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Madurai incident: 'Secular' India does everything 'un-secular', say activists

News Agencies | Updated on: 28 September 2017, 9:35 IST

India is a secular country, but we do everything which is un-secular, woman activists opine when asked about the recently-exposed incident, wherein several girls decked up like goddesses were made to participate bare-chested at a festival in Vellalur in Tamil Nadu's Madurai district.

Bashing the incident several women activists have voiced their opinions, with Chennai based Sudha Ramalingam saying, "India is a secular country, but we do everything which is un-secular and expose children to poignant practices."

She further stated that such practices are going to have a negative impact on the psyche of the children.

"The State Government doesn't seem to be very serious about this and that is the reason the National Human Rights Commission (NHRC) has come into play," Ramalingam said.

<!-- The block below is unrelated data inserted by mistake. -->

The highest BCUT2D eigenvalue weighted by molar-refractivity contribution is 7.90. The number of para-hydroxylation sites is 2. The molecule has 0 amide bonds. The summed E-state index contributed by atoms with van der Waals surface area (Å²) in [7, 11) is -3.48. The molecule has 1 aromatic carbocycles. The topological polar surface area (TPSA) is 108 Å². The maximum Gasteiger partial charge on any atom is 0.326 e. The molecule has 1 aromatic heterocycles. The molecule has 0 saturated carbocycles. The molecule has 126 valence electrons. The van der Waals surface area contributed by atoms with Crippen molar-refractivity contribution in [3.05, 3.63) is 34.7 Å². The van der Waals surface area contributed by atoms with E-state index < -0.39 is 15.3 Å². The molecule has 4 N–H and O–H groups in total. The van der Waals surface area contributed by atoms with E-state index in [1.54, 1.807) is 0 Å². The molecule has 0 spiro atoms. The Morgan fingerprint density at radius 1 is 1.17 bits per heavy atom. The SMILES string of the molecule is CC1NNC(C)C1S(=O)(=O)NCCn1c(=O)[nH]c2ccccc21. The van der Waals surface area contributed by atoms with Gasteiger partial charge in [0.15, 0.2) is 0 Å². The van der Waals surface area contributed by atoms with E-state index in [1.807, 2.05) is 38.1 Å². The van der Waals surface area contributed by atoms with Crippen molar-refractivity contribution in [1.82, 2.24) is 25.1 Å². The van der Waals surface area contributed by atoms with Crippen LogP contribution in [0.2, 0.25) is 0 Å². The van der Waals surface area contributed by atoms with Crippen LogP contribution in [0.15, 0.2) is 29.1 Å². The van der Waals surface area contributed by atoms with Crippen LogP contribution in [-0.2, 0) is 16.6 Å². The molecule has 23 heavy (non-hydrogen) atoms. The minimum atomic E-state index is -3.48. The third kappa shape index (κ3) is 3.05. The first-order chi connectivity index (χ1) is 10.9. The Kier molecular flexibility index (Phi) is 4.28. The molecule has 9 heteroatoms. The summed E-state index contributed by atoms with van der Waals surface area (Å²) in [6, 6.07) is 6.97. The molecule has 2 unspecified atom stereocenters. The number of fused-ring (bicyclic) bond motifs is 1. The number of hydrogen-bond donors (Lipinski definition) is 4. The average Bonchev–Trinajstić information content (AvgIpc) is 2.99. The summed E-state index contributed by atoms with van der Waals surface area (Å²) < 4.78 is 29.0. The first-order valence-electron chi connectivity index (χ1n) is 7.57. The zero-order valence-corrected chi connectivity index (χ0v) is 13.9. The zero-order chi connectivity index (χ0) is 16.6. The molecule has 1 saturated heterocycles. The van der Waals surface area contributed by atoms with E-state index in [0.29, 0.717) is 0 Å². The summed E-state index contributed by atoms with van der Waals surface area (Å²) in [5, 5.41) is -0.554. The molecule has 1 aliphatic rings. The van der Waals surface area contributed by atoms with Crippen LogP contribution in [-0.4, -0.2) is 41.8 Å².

Another women activist Akila said that such incidents are very dangerous for children.

"It is very dangerous for children to be exposed to such practices in the name of faith or religion. We need to understand that our primary priority should be securing the children, protecting them from any harm that may come to them or participating or encouraging such practices," she said.

Akila further said that although an action has been taken, people still need to take a stronger view at this and oppose such practices.

The above-mentioned ritual, which takes place annually, witnesses scores of adolescent girls dressed up in a similar style with no upper garments and paraded in front of the Yezhaikaatha Amman Temple at Vellalur.

In a video released by The Covai Post, seven girls decked up like goddesses, with only jewellery to cover their chest were seen carrying paddy baskets on their head, which they offer to the temple priest.

They spend 15 days in the care of a male priest as part of the annual ritual. Only girls who haven't reached puberty are sent to the temple.

Following the report of the temple ritual, the local authorities stepped in and issued orders that the girls must be allowed to cover their bodies.

Meanwhile, Madurai collector K. Veera Raghava Rao has issued a direction to ensure that the girls are not harassed or abused. He, however, made it clear that the ancient old village ritual would not be stopped stating that parents voluntarily send their girls to the temple. 


First published: 28 September 2017, 9:35 IST